We’ve come through another serious snowstorm here in the northeastern United States, and once again, it was one during which I had to use some of my survival skills. No longer having access to a backup heat source, such as my old woodstove, I now have to resort to other tactics in order not to stress out when I know it’s going to snow and we might lose power. Today’s weather is hyped to the point that you’d have to be living in a cave not to know that a storm is on the way. Once I hear about it, I start planning. But I usually have most of what I need all the time, so that I don’t have to end up as one of those people waiting in the long lines at the supermarket.
First and foremost, I make sure that I have candles and a good supply of dry matches and that all my flashlights work. If not, I replace the batteries, and then leave them in strategic areas so that I can get to them quickly if the power fails at night. We think we know what complete darkness is, but we don’t. Even on the darkest nights, there is enough residual light from streetlamps and security lights lingering in the air to brighten things a bit. Once the power goes out, though, you are plunged into total and complete darkness. And if the storm takes place around the time of a new moon, you quickly learn what total darkness is.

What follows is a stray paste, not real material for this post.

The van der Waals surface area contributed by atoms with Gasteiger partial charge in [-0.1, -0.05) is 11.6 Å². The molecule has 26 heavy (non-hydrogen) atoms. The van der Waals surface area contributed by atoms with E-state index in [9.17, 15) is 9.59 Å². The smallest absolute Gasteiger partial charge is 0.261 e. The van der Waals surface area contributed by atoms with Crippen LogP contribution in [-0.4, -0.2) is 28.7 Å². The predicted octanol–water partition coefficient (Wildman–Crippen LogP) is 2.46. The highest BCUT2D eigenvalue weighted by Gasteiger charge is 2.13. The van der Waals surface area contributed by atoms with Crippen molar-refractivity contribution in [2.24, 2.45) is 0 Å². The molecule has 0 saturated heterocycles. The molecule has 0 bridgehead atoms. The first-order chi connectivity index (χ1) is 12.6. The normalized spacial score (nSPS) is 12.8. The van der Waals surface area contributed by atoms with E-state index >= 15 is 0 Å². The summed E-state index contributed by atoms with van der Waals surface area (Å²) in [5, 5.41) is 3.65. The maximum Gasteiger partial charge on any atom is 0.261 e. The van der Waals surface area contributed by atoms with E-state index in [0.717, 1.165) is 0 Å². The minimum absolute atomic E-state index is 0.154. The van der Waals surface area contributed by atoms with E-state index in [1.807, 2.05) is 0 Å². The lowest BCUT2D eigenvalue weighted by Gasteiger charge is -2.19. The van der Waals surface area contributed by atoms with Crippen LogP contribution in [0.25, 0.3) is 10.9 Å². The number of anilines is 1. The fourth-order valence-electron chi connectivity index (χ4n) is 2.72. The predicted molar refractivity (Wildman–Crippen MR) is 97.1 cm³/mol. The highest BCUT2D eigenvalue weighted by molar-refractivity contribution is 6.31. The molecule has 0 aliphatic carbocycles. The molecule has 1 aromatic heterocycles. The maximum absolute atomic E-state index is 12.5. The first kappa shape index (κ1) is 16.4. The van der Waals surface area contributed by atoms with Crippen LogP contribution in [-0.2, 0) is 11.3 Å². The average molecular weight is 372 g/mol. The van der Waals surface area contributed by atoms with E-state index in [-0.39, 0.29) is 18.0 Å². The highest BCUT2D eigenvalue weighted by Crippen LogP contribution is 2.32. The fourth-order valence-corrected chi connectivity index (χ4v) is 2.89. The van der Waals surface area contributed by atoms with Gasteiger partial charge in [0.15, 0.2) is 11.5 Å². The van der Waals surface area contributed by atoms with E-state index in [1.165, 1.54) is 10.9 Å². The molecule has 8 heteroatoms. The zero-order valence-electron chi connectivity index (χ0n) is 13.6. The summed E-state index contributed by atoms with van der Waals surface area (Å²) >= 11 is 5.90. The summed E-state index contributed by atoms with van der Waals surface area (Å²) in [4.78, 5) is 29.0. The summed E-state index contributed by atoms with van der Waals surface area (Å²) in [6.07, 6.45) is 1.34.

Next, I make sure that I have water. I keep empty soda bottles and water jugs filled and under the counter at all times. And if you have a septic system with a pump instead of city water, keep a large pail of water nearby to use to flush the toilet with. If you have plenty of warning before a possible outage, keep a couple of pans of water hot on the stove over very low heat, and keep your coffee maker filled with hot water, replenishing both as needed. If the lights go out, it will cool down quickly. But you will at least have some for a very short time. If you have insulated jugs or thermos bottles, fill those with hot water, too, and cover them with a blanket or a large towel to help them retain their heat longer.
Keep a supply of canned goods and other nonperishable items such as peanut butter, canned meats, tuna, nuts, cold cereals, bread, and crackers on hand at all times. If the power goes out and the outside temperature is below 30 degrees, keep cold foods safe by putting them inside a plastic bag and putting them outside in a shady spot or even better, right in the snow.
As the weather event approaches, turn your heat settings up to overheat your space and put on extra clothes. Add extra blankets or throws to your bed and plan on spending time there if the outage is prolonged. Keep extra socks, shirts, thermal underwear and pants handy, as well as a heavy jacket, hats, scarves, and mittens or gloves. Invest in a few pouch handwarmers, and keep those handy as well. During an outage, keep all drapes and curtains closed, and don’t open any outside doors anymore than you have to. Close doors to extra rooms, and live in one small area. And keep moving rather than sitting in one spot.
While dealing with a power outage in any situation isn’t pleasant, it can be much more of a challenge without an alternate heat source. Being prepared is key and at least relieves some of the stress. And with any luck, it won’t happen at all!
Rachel Lovejoy is a retired freelance writer who specializes in nature writing. Her column "From the Urban Wilderness" appears weekly in the Journal Tribune, published in Biddeford, Maine USA. Rachel has also written several ebooks for Kindle Publishing, and is currently working on another. In addition to writing, she enjoys reading, cooking, music, old movies, photography and feeding the birds.